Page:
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The Beekeeper's Apprentice (Mary Russell, #1) - Laurie R. King Closer to 4.5 stars than five, but I can't quite find it in myself to lower it down to four, even if I couldn't fully embrace the more theological bits in it, and I felt poor Dr Watson was perhaps left aside a little too harshly.

But other than that, this was a joy to read, and ... well, yes. It's pretty much written for me, really, having more or less everything I could want in a book. (Considering my obsession in the last few years has been another series, a rather different one, where a much older brilliant and feared detective takes a young, sharp-tongued teenage girl under his wing, as an apprentice and assistant at first but quickly becoming best friends and partners who mean the world to each other, with tantalising hints of something more being, maybe, possible in the future, I was also amused by seeking out and finding the parallels, although I doubt they're anything but coincidental.)

Anyway. Yes. This was lovely, and wonderful, and just what I needed. (The mysteries were good, too. :P Well, good enough for me, anyway.) And needless to say, I plan to read more, although I have a niggling feeling this first book will be hard to surpass.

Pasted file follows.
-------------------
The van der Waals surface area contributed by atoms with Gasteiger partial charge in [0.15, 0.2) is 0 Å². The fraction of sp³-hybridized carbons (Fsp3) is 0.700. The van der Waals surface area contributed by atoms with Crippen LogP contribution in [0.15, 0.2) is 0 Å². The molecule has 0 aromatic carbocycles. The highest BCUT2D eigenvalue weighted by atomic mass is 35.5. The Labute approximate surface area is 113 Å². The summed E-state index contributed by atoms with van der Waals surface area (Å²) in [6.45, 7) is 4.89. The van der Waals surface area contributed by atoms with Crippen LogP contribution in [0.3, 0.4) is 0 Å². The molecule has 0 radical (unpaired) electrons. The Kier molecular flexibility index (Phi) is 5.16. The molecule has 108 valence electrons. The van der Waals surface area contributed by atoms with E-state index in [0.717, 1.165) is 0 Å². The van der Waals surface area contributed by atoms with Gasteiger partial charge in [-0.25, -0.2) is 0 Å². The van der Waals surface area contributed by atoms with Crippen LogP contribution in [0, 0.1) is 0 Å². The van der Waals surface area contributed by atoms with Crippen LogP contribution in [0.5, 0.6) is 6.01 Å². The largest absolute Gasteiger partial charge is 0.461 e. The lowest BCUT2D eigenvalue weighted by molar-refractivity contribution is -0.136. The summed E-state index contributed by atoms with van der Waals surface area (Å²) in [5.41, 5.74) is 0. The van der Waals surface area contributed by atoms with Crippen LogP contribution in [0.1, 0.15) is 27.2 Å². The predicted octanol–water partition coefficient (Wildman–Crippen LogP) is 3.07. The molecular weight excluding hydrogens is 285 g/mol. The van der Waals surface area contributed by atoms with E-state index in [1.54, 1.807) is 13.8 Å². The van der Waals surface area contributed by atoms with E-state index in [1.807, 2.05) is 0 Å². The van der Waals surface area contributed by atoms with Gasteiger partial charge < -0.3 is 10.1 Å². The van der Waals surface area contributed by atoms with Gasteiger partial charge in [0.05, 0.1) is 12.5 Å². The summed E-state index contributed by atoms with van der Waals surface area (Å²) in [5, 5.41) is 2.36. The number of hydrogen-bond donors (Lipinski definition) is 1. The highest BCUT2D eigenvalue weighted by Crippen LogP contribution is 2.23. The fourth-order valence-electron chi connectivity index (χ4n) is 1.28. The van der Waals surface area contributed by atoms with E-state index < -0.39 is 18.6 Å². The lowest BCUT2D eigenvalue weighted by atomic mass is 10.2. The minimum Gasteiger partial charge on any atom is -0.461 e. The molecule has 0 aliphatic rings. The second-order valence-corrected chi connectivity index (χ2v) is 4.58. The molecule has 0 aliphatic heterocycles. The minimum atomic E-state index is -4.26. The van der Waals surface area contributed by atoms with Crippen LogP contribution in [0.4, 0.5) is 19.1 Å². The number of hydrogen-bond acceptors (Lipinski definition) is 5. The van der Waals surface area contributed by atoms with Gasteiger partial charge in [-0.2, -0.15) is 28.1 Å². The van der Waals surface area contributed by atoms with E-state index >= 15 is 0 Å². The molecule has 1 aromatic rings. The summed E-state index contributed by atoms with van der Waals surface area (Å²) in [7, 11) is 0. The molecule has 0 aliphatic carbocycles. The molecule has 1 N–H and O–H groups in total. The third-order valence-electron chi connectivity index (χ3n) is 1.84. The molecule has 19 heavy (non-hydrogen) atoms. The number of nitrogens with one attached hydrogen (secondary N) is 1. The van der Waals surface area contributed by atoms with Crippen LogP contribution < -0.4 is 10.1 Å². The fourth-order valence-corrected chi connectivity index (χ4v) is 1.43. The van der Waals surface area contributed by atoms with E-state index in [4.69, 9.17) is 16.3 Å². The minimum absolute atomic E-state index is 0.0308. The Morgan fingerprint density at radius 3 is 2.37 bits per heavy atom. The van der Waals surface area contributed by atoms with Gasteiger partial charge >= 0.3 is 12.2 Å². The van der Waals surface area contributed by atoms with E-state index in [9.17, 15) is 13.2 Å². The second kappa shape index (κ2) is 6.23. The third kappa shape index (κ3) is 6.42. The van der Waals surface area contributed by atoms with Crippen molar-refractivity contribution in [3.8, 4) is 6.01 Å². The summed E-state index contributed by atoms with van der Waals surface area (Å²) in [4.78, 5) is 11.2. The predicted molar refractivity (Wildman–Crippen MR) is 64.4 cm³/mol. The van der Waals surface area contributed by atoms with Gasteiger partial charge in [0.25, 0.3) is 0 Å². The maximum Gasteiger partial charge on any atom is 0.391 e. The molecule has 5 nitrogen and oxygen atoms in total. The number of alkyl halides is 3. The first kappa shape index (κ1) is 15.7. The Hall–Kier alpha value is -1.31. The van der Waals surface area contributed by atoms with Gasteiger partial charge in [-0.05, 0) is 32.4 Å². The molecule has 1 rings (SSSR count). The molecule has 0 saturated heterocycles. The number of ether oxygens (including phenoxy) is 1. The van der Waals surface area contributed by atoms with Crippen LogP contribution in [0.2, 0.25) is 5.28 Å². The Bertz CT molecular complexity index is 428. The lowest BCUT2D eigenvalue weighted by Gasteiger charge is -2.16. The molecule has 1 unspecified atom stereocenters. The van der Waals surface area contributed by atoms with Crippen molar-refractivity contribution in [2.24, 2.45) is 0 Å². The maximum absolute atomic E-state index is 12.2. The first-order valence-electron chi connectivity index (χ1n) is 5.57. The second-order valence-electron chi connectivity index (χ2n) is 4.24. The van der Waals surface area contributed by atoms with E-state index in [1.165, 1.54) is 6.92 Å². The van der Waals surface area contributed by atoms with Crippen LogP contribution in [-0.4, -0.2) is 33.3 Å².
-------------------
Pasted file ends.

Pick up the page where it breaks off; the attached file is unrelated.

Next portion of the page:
(I do admit I'm not exactly what one could call familiar with the Sherlock Holmes canon. I've never managed to immerse myself in Conan Doyle's Sherlock books, in spite of enjoying his non-Sherlock writings, and no TV version I've attempted to watch over the years has kept my attention. This, frankly, was why I was hesitant for a long time to try this book and this series. I don't know how "canon" or "in character" this version of Sherlock Holmes is, and I can see and understand people deriding this as glorified fanfic, with Mary being not much else than a Mary Sue, but ... it worked for me, and in a literary world where capable, skilled, intelligent, educated, well-liked young male characters, orphans and otherwise, have long been accepted as normal, I have absolutely no problems accepting a similar character who happens to be a young woman instead.)